TORONTO, A NOVEL: Chapter 36

The phone rang just as Coal Blackstone was lifting Fish—now as wet and slippery as his name—from the sudsy bathtub wherein  he had just undergone his third bath in the three days since Coal and her partner, Lincoln Ford, had taken him in.  Coal hurriedly set Fish on the bathmat, swaddled him about in an enormous black towel and rushed down the hall to the phone.  It was Joy Pommery.
     “What are you doing right now?” Joy asked her.
     “Washing a dog.”
     “That doesn’t sound much like you,” said Joy.
     “I know,” said Coal, attempting to blow a tuft of bubble bath from the end of her nose.   “That’s what Linc says too.  What’s on your mind, Joy?  I really have to get back to the wet pooch. I left him in the bathroom, shivering in a towel.”
     “Well, I won‘t keep you long from your dog-wrangling,” said Joy. “It‘s just that this kind of odd thing has happened.”
     “Yes. Cass and I were having lunch yesterday at a little place he likes out in the west end,” Joy explained, “and as we were waiting for a cab, we noticed, stapled to a telephone pole, a poster reporting a lost dog….”
     “You think it’s the dog I brought home?  You think it’s the one I have?”
     “Well, I don’t know,” Joy told her.  “You can’t tell.  There was no picture of the dog on the poster.  Just the fact that it’s apparently called “Fish.”  And then there’s a name and phone number to call.  Somebody named Bliss.”
     “But how can anyone tell this Bliss they’ve got her dog if nobody knows what the creature looks like?”
     “Well that’s the thing,” agreed Joy.  “But that’s not really the reason I’m calling you.”
     “No.  The reason I’m calling is to tell you about these posters.   In the one Cass and I saw, the lost-dog message and the name “Bliss” and the phone number were all added on top of a really skilful—amazingly skilful—old master-type painting.  But it was clearly painted now.  Like yesterday.  And it wasn’t a reproduction or anything.  Whoever painted it, paints like Raphael or Caravaggio or…oh, I don’t know who.  Some great renaissance painter!”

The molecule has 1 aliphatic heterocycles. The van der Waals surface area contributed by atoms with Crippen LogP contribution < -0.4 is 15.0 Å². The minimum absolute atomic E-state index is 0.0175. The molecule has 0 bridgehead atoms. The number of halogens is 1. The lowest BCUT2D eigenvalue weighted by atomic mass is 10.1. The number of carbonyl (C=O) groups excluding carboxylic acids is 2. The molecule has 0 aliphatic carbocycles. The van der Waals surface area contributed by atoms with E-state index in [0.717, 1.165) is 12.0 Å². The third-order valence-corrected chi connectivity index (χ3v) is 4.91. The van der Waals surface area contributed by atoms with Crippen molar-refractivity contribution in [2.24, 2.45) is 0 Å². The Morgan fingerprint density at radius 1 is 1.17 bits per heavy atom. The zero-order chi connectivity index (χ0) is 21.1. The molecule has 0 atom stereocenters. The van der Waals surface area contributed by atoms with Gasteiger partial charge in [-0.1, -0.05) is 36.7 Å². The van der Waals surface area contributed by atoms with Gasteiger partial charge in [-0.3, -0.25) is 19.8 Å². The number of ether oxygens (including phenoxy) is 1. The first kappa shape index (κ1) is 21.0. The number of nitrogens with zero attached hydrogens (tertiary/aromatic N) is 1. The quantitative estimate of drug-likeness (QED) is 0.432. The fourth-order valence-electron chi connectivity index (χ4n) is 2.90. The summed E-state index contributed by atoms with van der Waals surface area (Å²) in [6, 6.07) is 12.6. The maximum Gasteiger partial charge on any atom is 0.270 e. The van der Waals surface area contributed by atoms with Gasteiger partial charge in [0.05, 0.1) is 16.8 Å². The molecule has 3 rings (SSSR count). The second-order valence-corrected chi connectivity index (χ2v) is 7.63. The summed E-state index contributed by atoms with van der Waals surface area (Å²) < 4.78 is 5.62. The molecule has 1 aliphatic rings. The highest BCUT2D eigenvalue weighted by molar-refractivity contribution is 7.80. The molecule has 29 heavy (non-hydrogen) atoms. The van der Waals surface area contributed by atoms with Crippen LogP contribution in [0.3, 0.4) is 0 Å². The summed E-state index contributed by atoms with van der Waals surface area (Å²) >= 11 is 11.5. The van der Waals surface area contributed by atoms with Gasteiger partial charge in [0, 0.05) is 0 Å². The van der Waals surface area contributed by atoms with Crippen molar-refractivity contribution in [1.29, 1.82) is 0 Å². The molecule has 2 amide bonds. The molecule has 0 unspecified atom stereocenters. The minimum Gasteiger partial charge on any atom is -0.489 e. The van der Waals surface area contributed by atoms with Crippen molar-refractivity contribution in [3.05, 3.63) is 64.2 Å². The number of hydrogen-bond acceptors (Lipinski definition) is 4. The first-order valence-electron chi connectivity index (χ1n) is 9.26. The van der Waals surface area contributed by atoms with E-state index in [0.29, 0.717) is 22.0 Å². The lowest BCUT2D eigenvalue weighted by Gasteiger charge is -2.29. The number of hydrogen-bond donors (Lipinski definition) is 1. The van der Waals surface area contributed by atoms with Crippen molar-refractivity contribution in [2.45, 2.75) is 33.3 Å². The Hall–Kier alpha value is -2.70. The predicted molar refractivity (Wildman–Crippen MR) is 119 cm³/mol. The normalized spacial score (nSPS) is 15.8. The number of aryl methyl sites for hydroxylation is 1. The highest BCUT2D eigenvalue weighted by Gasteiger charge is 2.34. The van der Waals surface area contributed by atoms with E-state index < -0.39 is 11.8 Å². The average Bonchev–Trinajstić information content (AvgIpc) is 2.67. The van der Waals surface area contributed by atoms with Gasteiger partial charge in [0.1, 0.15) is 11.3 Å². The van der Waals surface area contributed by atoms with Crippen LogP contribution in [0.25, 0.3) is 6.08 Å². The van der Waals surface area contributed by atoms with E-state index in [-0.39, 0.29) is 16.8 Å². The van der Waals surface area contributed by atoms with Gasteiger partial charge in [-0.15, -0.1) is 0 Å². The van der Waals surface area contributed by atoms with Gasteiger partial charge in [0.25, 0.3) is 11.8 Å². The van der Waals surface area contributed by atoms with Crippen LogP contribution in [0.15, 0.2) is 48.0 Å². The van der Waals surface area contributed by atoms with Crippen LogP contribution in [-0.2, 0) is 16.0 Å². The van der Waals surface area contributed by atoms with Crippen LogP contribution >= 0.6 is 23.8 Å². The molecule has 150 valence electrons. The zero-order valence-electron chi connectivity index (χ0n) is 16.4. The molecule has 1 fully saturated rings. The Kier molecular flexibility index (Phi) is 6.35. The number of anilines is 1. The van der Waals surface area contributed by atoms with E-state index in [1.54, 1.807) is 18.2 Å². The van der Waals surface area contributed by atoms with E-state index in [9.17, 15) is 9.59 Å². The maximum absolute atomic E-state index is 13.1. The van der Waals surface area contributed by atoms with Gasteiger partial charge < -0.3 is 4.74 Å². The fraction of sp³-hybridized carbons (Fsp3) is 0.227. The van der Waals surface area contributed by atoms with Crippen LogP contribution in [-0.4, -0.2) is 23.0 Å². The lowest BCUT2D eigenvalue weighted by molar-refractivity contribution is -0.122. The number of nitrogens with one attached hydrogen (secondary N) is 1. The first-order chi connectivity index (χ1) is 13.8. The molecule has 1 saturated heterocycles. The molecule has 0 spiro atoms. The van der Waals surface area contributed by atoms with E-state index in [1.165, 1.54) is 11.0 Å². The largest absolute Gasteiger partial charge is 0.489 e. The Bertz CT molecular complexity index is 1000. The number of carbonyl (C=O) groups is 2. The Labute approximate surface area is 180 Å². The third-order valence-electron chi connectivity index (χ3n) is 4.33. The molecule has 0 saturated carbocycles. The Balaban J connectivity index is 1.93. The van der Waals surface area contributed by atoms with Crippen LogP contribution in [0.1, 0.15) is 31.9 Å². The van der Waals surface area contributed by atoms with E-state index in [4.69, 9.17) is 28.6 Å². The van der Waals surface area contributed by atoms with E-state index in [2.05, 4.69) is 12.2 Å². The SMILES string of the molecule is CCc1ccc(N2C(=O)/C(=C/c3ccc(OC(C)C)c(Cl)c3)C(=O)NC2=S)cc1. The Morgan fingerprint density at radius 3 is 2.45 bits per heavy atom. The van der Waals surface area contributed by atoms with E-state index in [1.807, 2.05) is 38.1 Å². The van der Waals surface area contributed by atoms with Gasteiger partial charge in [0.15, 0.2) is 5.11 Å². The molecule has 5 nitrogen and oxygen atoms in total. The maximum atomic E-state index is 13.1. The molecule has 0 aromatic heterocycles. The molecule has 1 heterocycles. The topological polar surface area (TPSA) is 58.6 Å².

Coal kept thinking about the wet dog in the bathroom.
     “Did you take the poster with you?” she asked Joy.
     “Yes.  But listen, Coal—and I know you’re washing the new dog and all that—the painting of these posters was exactly the same kind—really very skilful—as were on those death-threat notes Cass was receiving.  Actually he’s still getting them.”
     “He is?”
     “Yes, I forgot to tell you.”
     “And you say the paintings of the notes look rather like the painting on the missing dog poster?”
     “Not rather like, Coal,” said Joy.  “Exactly alike.  I mean it has to be the same painter!
     Coal could hear the dog shaking excess water all over the bathroom.
     Listen, Joy, can you give me the phone number of this Bliss person?”
     “Sure. Got a pen?”
     “No, wait just a sec.”  Coal went to the kitchen, dried her hands, and came back to the phone with a small notebook and her favourite Mont Blanc fountain pen.
     Joy gave her the number.
     “And you say the name is Bliss?”
     “Yes, and the dog’s name—if you can believe this—is ‘ Fish.”
     “Fish?” Coal was surprised to hear a sudden short yelp of what sounded about like recognition from the dog in the bathroom. 
     “I think I’d better give this Bliss person a call,” she told Joy.
     “Be careful, Coal.  It all sounds very weird to me.”
     “To me too,” Coal said.